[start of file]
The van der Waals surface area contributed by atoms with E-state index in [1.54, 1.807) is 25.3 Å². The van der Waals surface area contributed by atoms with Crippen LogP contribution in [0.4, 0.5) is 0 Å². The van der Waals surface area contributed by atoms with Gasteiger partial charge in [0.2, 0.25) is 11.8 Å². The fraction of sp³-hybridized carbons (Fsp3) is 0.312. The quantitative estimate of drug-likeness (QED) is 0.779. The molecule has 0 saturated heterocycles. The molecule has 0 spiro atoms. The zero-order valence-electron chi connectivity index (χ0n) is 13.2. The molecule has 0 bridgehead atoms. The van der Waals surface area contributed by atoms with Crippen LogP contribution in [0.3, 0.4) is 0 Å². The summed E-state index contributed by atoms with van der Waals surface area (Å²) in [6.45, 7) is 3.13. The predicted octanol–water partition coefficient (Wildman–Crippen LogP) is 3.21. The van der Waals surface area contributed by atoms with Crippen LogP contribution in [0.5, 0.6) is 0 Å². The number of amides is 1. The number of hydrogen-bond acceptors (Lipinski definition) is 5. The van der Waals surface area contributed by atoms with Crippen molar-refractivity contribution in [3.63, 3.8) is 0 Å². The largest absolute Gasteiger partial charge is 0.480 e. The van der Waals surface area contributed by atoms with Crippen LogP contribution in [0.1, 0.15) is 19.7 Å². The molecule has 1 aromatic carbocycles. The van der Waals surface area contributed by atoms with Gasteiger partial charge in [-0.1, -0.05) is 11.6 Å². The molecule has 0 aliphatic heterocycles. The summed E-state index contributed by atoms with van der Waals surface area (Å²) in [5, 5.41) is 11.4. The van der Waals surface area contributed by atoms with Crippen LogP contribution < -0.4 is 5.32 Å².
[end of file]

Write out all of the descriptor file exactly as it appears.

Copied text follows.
The van der Waals surface area contributed by atoms with E-state index in [1.54, 1.807) is 25.3 Å². The van der Waals surface area contributed by atoms with Crippen LogP contribution in [0.4, 0.5) is 0 Å². The van der Waals surface area contributed by atoms with Gasteiger partial charge in [0.2, 0.25) is 11.8 Å². The fraction of sp³-hybridized carbons (Fsp3) is 0.312. The quantitative estimate of drug-likeness (QED) is 0.779. The molecule has 0 saturated heterocycles. The molecule has 0 spiro atoms. The zero-order valence-electron chi connectivity index (χ0n) is 13.2. The molecule has 0 bridgehead atoms. The van der Waals surface area contributed by atoms with Crippen LogP contribution in [0.3, 0.4) is 0 Å². The summed E-state index contributed by atoms with van der Waals surface area (Å²) in [6.45, 7) is 3.13. The predicted octanol–water partition coefficient (Wildman–Crippen LogP) is 3.21. The van der Waals surface area contributed by atoms with Crippen LogP contribution in [0.5, 0.6) is 0 Å². The number of amides is 1. The number of hydrogen-bond acceptors (Lipinski definition) is 5. The van der Waals surface area contributed by atoms with Crippen molar-refractivity contribution in [3.63, 3.8) is 0 Å². The largest absolute Gasteiger partial charge is 0.480 e. The van der Waals surface area contributed by atoms with Crippen LogP contribution in [0.1, 0.15) is 19.7 Å². The molecule has 1 aromatic carbocycles. The van der Waals surface area contributed by atoms with Gasteiger partial charge in [-0.1, -0.05) is 11.6 Å². The molecule has 0 aliphatic heterocycles. The summed E-state index contributed by atoms with van der Waals surface area (Å²) in [5, 5.41) is 11.4. The van der Waals surface area contributed by atoms with Crippen LogP contribution < -0.4 is 5.32 Å².